Yesterday we noticed at the last minute that Judy was not back in time. We told the guard, we pleaded, an English translator joined in, I stood half on half off the train so it wouldn’t go, the guard continued to tell us to get on. The other’s lied; pointing & saying “she‘s coming!” The guard began to put away the step-ladder access to the carriage, I stood back on the platform thinking that Judy must have injured herself & we shouldn’t leave her alone in a Siberian town. Luckily, in the nick of time,Judy cooeed from inside the train & I was allowed back on.

We already lost 3 of us at the beginning of the trip, in Irkutsk, when 1 lost his ticket & was forced to buy another one, then the train left after he bought it & before he got on; leaving him & his 2 Wayfarer helpers stranded until they bought tickets on a later train. So we know the Russian railway authorities are unforgiving.

Today, back on the train, finish breakfast with some roasted unhulled sunflower seeds (good roughage) & hope for more luck later.

7am (ish)

Now back inside travelling, time disappears and it seems best to snooze….
We had 2 nights of not sleeping at the airport or train station for 2am boardings before this, At this time of year there is ~ 2hrs of complete darkness each ‘night’. Everyday we move the clocks back 1 hr, so each day actually has 25 hrs. Time becomes elastic and so disappears.

Sometime or other…get up again longing for the view of endless trees.
Judy is finding where on the map we are with the help of the Russian passengers, later she learns the Russian alphabet with them. Renate is communicating using her Polish language skills, Terry is chatting away in Russian. 12yr old Manuka is composing, Kaoru is looking over her music, Kia, Roh & Raph are rethinking Judy’s ’Ringbearer’ play, Evan is in the air conditioned dining car making lists of Wayfarer’s petty cash, Matt is doing something learned on his laptop, Heather is organising our next hostel, several are still asleep.

I find the only carriage power point – near the loo, by an open window, near the guard’s room; and charge the laptop while standing nearby with the serious music book, humming Mozart’s Kyrie canon to sol fah, amongst the din of the open window & occasional train going by and amidst the constant traffic of people back & forth to the loo & while dodging the guard. I get better at Mozart’s Kyrie canon. Yes, it is a thrill to bring Western sacred music to non-western cultures!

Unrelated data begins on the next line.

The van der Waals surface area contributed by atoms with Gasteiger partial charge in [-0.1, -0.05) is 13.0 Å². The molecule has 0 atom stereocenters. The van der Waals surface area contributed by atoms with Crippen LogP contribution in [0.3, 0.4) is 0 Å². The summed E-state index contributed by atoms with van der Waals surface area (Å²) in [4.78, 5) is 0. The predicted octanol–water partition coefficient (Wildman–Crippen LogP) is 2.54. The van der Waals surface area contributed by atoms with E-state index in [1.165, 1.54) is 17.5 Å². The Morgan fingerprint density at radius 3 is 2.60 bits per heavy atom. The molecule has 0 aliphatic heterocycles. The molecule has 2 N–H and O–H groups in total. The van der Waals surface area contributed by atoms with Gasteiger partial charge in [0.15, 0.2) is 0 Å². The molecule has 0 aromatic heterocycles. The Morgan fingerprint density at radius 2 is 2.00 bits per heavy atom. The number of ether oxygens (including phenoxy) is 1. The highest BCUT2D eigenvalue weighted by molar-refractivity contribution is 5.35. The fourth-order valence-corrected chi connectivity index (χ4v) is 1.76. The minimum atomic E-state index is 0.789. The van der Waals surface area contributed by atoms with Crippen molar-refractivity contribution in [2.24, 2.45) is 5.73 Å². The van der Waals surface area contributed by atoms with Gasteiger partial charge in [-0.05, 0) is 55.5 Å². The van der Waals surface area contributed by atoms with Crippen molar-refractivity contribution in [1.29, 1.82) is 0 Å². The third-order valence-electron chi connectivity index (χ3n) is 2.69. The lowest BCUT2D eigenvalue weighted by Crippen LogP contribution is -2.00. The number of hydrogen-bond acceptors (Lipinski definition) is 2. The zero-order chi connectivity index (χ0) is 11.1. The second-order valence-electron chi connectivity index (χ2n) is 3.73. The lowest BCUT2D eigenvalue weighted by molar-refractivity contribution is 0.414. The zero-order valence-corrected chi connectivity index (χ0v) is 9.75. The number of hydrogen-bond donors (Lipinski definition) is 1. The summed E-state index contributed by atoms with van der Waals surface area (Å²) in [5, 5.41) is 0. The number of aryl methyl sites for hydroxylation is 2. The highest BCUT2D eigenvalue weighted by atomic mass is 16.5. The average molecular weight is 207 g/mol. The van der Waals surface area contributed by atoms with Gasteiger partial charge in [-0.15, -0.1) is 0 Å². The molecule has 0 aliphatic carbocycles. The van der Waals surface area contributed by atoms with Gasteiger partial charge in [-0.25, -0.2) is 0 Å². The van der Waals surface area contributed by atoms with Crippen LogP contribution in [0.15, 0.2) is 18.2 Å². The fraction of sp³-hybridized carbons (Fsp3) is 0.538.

The loo is locked & the train is slowing – a station stop?… Rumours are that we stop for 40mins & yes there are food sellers on the platform! Grab bag complete with passport, water, money, toothbrush etc in case train deserts…. Cup fulls of strawberries, raspberries, blueberries, buckets of pickled cucumbers, baskets of fresh cabbage, tomatoes, potatoes, onions; trays of cool bottled yoghurt, coke, Kvass, beer, icecreams, chips; dried & smoked fish , sacks of peanuts, unhulled sunflower seeds, buckwheat; gadgets,soft toys & plastic toys, mysterious jars of pickles & mysterious baked things harbouring unknown fillings… I buy pickled cucumbers, yoghurt, peanuts & dried fish from lined, gold toothed women & return to the train as late as possible.

The next hour I spend trying to extricate the dried fish from its bones & into my mouth along with yesterdays rye bread and pickled cucumber – eventually a fantastic, tasty meal.

It might be late afternoon-ish.

Back to take in the forest near the source of fresh air. I feel like eating it.

The guard has turned her pop music up, including ‘I Will Survive’, so we dance a bit & earn a smile from our stern guard. However, not enough to save me the next day,at the end of the journey,when the sheets are handed back & ticked off. Our fierce guard thought she had put 2 sets of sheets on my bunk & expected them back (I think). I had used 1 set & tried to explain this to little avail even when an almost bi-lingual young Russian stepped into help. The penalty s 350Roubles (Aus$12) & no getting off the train until you’ve paid it. I was prepared to pay rather than argue, but our dear Music Director would have no wrongfull accusations & managed to let them know that our Russian speaking friend would meet us at the station. We think this was the turning point as the guard then decided to waive all charges.